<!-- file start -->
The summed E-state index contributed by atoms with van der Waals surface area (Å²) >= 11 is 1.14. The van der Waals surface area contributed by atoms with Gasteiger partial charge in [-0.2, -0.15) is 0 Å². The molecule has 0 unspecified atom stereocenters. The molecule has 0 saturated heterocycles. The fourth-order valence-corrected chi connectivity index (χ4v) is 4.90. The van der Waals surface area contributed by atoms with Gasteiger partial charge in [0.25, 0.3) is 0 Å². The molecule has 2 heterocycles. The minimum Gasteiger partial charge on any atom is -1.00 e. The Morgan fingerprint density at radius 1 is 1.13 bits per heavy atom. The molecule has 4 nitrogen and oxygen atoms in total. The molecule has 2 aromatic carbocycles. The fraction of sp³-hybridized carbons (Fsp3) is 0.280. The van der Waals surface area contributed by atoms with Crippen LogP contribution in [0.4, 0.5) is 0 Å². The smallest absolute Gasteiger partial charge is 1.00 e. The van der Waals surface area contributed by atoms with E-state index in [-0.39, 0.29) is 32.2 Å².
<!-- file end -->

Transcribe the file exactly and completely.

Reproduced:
The summed E-state index contributed by atoms with van der Waals surface area (Å²) >= 11 is 1.14. The van der Waals surface area contributed by atoms with Gasteiger partial charge in [-0.2, -0.15) is 0 Å². The molecule has 0 unspecified atom stereocenters. The molecule has 0 saturated heterocycles. The fourth-order valence-corrected chi connectivity index (χ4v) is 4.90. The van der Waals surface area contributed by atoms with Gasteiger partial charge in [0.25, 0.3) is 0 Å². The molecule has 2 heterocycles. The minimum Gasteiger partial charge on any atom is -1.00 e. The Morgan fingerprint density at radius 1 is 1.13 bits per heavy atom. The molecule has 4 nitrogen and oxygen atoms in total. The molecule has 2 aromatic carbocycles. The fraction of sp³-hybridized carbons (Fsp3) is 0.280. The van der Waals surface area contributed by atoms with Crippen LogP contribution in [0.4, 0.5) is 0 Å². The smallest absolute Gasteiger partial charge is 1.00 e. The van der Waals surface area contributed by atoms with E-state index in [-0.39, 0.29) is 32.2 Å².